One hour a day may seem like a big commitment but it is really not. Habit formation is something that is pretty well documented and isn’t a surprise to anybody. Start doing something every day for 45-60 days and it will no longer feel painful, it will feel comfortable.
Within 2 months you will have momentum on your side. I am now seeing that may be all we need to grow healthy food for our families.
What One Hour a Day To Grow Did For Me
I now have more food planted.
More food germinated.
More food growing.
And more food harvested, AND documented.
There Are No Secrets
It wasn’t from better seed, more knowledge, growing in A vs B container, it was just basic time focused.
What if we apply that to other growing efforts? That is just vegetables which require more work for what they return. But what about planting trees? Or rather harvesting from?
It isn’t the one hour that you give, but the experience that you gain. If you will challenge yourself, I recommend doing it during the first daylight hours. It will be hard to separate you from the real world to go into the manufactured one.
Social media can be a useful tool to pick your head up to the larger issues going on. If you have it tuned well you can see ample evidence of people who are getting things done and growing healthy food, seemingly easily. These can be great inspirations both big and small.
But online inspiration does not grow your family food or give you the satisfying taste of actually doing something important. It may even deepen an emptiness that can only be cured, by doing.
It really doesn’t matter where you live as everyone has their challenges. Get up, get out, and plant something worth your time and attention. One need not become a farmer with a bit of finesse and thought. A little focus here and timed “elbow grease” there will yield what you need.
The word Permaculture probably comes out of my mouth at least once a day. It has been this way for a good number of years now, but as of late it has started coming back a bit more into my vocabulary. As I have been modeling a number of businesses to determine where I can provide the biggest impact and value, Permaculture is always in the theme.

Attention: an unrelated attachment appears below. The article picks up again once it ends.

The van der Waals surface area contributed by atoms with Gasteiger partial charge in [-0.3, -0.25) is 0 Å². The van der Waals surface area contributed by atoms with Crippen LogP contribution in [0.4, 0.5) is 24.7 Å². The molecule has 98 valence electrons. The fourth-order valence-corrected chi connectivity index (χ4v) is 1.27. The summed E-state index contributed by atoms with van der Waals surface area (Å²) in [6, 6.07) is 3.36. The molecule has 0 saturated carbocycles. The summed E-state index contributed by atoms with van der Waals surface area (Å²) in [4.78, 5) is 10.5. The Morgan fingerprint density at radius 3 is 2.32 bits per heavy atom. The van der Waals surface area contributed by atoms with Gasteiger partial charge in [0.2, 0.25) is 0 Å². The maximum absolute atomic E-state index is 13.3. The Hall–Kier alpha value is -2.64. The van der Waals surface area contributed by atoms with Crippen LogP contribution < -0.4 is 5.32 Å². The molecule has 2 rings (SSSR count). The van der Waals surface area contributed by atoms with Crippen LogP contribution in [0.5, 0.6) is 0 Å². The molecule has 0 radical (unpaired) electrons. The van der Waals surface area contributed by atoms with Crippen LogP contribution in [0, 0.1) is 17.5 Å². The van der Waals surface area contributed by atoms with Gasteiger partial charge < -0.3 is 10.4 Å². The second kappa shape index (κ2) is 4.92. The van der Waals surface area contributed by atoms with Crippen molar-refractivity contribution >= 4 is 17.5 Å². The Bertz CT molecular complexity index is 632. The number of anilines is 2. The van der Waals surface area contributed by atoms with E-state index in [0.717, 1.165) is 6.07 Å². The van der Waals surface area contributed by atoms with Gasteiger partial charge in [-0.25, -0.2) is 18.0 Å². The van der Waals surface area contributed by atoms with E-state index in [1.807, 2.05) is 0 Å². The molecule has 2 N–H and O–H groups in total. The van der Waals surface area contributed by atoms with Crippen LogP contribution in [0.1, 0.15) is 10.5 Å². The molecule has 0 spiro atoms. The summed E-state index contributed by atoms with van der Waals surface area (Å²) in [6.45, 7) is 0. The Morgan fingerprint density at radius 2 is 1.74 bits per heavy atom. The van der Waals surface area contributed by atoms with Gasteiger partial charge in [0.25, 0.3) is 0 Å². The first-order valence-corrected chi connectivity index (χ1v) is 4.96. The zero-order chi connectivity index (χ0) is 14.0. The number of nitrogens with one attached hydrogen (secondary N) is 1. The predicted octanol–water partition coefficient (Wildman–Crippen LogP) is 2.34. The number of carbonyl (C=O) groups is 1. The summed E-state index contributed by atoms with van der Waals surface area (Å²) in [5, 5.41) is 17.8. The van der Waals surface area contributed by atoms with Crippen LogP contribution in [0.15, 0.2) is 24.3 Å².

How it all Started
While this isn’t really a history lesson in Permaculture, a bit of background is in order. Permaculture is an ethics based design science that creates integrated whole systems for human lives on the earth. After having seen a number of different disciplines in my days, it is clear that permaculture really encompasses a number of different disciplines from biology, architecture to engineering. Permaculture was first coined in 1978 by Bill Mollison in Australia with his research assistant David Holmgren. Since then permaculture has passed from person to person via teachers who have received a Permaculture Design Certificate, certified from the Permaculture Research Institute in Australia.
Idea Adoption Curve
In order to understand where Permaculture is at, we really must talk about the Idea Adoption Curve also known as the Diffusion of Innovations. Boiled down, it is the rate at which an idea is adopted by a culture. First starting with the innovators who create the original idea, it is picked up by early adopters. These early adopters are individuals who see value in the idea long before anybody else by being the first consumers. In order to get to where the majority of people accept an idea, early adopters need to jump on board so the majority doesn’t look so “crazy” when they have finally adopted what others in the group already have.
Permaculture Early Adopters
Permaculture has already long had its early adopters. As old as permaculture is (going on 40 years old), those who were instrumental in working out kinks and implementing the ideas have been touting permaculture for decades. There have been many projects over the years, a few of which gained some notoriety such as the Greening the Desert series, and the Loess Plateau project in China. (Not necessarily Permaculture but using the principles of ecological restoration).
The internet has really kicked permaculture into gear, coming from word of mouth, to videos of actual sites that are changing paradigms everywhere.
Today: Early Majority
Having been around this movement going on 5 years now, it is very clear that Permaculture is into the early majority stage. By no means would I ever consider myself an early adopter, so much so that growing anything or getting involved with natural systems could not have been further from what I thought I would be getting into as I grew older. As you grow older and get exposed to different things, in my case war torn countries and real world poverty, you start to see larger patterns in life, driving me towards healthy productive systems.